Acceptance and avoidance can be socially transmitted, especially in the case of mate choice.
In Drosophila melanogaster, when a female observes a conspecific female (called demonstrator female) choosing to mate with one of two males, the former female (called observer female) can memorize and copy the latter female’s choice. Traditionally in mate-copying experiments, demonstrations provide two types of information to observer females, namely, the acceptance (positive) of one male and the rejection of the other male (negative).
To disentangle the respective roles of positive and negative information in Drosophila mate copying, we performed experiments in which demonstrations provided only one type of information at a time. We found that positive information alone is sufficient to trigger mate copying. This suggests that Drosophila females learn to prefer the successful males, implying that the underlying learning mechanisms may be shared with those of appetitive memory in non-social associative learning.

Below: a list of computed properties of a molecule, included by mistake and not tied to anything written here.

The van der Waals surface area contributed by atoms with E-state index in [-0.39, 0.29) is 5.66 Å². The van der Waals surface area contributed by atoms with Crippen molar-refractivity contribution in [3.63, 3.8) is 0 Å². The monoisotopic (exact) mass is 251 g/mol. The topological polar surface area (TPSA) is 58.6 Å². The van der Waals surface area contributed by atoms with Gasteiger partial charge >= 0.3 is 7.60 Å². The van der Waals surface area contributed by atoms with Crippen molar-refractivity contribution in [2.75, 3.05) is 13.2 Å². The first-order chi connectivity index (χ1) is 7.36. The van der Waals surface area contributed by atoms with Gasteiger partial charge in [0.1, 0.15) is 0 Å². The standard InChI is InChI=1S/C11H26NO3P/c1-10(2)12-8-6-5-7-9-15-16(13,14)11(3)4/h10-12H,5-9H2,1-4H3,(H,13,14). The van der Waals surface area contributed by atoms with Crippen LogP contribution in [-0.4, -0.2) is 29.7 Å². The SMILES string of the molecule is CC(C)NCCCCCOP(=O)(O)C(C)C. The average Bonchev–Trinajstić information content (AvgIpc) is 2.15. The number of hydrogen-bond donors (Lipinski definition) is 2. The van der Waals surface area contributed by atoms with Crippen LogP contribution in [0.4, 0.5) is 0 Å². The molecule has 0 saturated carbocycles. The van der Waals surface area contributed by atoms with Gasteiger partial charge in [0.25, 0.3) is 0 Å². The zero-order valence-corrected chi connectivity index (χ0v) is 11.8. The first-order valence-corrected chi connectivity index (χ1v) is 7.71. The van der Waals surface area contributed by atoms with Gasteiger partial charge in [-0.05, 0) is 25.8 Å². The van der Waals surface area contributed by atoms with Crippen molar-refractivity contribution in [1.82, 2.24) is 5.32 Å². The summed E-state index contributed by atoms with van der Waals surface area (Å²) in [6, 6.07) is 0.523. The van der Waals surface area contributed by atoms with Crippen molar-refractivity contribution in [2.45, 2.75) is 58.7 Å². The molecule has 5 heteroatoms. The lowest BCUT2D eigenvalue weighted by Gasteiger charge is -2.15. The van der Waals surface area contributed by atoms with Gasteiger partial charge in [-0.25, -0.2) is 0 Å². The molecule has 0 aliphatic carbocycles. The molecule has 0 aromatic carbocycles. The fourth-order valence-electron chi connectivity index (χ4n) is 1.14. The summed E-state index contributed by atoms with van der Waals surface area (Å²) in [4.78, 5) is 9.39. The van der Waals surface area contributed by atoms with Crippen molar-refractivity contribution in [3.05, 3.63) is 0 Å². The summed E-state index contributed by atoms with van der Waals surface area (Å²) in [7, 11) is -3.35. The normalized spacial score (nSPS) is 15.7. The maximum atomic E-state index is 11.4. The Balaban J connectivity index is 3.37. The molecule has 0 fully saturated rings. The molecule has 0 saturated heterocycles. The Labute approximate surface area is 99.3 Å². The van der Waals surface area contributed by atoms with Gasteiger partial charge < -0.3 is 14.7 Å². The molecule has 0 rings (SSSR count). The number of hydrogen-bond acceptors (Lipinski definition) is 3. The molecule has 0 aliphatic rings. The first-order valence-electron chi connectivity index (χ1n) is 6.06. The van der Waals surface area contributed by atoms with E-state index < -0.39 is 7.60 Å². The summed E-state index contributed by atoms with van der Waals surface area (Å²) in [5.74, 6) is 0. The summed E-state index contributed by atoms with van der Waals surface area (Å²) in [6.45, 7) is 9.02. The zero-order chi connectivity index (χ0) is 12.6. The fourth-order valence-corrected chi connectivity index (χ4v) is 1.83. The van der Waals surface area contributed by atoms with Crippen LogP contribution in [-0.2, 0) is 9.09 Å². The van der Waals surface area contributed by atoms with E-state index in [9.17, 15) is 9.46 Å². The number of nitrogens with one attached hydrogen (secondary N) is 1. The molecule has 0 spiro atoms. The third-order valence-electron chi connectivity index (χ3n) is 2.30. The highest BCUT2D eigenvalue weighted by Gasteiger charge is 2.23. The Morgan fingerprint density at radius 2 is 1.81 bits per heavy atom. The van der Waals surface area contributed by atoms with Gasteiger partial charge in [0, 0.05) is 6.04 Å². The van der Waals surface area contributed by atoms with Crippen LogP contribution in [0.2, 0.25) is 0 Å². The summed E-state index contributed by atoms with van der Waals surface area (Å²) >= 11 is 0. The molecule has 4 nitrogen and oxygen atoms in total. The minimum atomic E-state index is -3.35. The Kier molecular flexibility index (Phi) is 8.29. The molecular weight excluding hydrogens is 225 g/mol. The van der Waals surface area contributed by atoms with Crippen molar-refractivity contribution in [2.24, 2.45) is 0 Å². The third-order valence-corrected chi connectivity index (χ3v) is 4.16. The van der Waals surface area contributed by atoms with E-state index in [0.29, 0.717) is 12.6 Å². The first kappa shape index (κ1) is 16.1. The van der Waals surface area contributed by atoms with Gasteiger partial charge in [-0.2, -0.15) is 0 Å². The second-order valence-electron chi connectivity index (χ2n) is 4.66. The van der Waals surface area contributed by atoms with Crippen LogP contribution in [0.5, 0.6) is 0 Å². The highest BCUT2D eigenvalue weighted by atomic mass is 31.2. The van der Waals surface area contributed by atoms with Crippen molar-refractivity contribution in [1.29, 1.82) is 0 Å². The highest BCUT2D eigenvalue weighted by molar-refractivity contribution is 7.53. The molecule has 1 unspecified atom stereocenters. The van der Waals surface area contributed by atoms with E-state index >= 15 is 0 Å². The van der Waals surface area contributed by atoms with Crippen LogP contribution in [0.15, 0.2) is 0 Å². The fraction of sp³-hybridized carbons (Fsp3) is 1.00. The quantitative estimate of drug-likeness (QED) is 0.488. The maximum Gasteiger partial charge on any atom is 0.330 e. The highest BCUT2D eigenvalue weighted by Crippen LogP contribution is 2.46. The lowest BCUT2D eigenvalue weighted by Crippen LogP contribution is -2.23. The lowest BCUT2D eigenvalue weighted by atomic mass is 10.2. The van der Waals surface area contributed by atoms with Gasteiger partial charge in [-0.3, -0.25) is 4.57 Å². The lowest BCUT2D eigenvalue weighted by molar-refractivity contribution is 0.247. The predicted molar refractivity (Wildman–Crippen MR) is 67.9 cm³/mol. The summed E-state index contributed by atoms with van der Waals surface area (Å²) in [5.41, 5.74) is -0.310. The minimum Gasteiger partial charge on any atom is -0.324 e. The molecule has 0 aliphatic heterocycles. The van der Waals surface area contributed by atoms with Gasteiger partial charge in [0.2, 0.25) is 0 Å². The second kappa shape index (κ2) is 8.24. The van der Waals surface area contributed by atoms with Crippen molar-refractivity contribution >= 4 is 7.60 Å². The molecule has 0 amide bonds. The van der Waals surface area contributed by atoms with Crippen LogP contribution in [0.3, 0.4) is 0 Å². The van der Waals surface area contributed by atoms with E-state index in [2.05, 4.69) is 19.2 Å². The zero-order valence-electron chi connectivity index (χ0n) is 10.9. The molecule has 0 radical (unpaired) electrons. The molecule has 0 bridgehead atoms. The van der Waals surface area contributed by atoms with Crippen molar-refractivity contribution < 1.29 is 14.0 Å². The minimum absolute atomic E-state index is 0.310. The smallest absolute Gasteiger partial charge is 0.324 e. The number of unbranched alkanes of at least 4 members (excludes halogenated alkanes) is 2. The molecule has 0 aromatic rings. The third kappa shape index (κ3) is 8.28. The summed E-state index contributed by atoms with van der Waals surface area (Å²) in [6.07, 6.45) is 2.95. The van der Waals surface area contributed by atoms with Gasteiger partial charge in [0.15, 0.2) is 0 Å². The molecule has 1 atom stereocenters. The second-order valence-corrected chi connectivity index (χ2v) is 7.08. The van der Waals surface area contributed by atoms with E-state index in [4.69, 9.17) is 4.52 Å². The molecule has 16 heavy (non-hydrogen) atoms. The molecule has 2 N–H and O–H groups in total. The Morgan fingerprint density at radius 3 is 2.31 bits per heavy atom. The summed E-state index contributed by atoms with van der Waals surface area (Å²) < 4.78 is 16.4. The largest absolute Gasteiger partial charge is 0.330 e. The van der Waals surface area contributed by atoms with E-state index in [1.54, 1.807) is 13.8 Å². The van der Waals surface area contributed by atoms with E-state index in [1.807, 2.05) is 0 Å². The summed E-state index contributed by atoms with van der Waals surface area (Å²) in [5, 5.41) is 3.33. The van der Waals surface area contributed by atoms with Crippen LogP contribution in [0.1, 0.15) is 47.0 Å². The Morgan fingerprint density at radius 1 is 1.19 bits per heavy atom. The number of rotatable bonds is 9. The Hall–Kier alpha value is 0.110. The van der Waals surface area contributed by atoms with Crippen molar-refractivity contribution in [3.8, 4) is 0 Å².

Following an observation by a female observer of a female demonstrator copulating with a green but not a pink, this observer copulates with the green male not because she rejects the pink, but because she chooses the green. Photo by David Villa ScienceImage CBI CNRS
Nöbel S., Monier M., Fargeot L., Lespagnol G., Danchin E., Isabel G.
Female fruit flies copy the acceptance, but not the rejection, of a mate.
Behavioral Ecology, 2022 Aug.